Copyright – Dr. Bicuspid January 17,
2011 — The case against bisphenol A (BPA) as an
estrogen-mimetic toxin is weakening, according to a presentation last week at
the Rocky Mountain Dental
Convention in Denver. The most recent
statement justifying acceptance of the compound at low levels in dental
sealants and composites was issued in July 2010 by the ADA, Sheldon
professor at the University of Colorado School of Dental Medicine, said January
Dr. Newman, who serves on the ADA Standards Committee on
Dental Products, said the ADA believes that
BPA poses “no known threat.”
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in dental materials and responsible for
complications as far reaching as male sexual performance, early onset of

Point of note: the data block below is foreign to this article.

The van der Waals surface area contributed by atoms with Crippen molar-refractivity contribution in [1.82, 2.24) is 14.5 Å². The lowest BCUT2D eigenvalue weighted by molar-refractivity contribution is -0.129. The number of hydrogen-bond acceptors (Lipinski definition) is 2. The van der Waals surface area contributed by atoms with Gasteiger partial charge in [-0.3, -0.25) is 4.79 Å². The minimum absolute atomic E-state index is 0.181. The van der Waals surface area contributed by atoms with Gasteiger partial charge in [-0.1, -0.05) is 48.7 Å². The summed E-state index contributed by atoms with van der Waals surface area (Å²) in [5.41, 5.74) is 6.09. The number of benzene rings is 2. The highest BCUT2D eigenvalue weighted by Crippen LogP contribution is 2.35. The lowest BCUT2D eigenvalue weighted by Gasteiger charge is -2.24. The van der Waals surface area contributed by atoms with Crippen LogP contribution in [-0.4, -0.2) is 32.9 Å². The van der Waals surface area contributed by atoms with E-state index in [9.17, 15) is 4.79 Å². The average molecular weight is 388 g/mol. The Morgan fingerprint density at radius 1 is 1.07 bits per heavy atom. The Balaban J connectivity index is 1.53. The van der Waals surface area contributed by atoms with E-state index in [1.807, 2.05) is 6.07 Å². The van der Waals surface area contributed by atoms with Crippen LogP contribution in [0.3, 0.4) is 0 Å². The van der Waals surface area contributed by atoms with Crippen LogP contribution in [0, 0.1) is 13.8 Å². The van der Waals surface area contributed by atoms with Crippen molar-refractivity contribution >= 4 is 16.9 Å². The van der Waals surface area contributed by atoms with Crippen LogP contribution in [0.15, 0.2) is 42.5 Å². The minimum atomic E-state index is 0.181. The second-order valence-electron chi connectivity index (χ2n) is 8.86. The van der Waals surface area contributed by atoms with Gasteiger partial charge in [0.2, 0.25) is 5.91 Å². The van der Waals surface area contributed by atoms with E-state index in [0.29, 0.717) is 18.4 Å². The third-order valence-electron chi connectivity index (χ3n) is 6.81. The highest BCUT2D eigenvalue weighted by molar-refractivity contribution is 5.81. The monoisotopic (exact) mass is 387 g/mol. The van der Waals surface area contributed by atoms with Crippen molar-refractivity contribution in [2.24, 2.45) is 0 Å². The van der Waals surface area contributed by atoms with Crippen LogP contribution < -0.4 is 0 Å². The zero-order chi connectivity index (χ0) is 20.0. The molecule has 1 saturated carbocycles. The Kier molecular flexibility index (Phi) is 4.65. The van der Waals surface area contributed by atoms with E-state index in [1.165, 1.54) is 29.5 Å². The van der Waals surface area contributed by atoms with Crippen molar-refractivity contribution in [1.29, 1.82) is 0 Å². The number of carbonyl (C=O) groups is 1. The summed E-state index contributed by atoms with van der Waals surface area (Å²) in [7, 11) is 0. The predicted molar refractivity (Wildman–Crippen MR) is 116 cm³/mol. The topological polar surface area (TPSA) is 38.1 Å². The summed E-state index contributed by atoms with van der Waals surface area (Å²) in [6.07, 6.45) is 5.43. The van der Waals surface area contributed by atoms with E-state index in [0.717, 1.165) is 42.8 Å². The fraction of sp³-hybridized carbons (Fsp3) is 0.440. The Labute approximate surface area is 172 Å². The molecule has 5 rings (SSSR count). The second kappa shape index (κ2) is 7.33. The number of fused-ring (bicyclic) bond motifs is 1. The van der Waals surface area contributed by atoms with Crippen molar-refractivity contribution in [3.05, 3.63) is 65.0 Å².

puberty in females, diabetes, and obesity. Thus, dentists should continue
making every effort to clarify the issue for worried patients, Dr. Newman
Specifically, dentists should make clear that residual BPA
in dental materials is usually undetectable and typically present at levels
lower than regulatory or scientific recommendations.
Dentists should also keep their eyes peeled for future
products that can guarantee BPA-free content, he said — something many
patients are looking forward to as well.
“They’re not out there yet, but they’re coming,”
Dr. Newman said.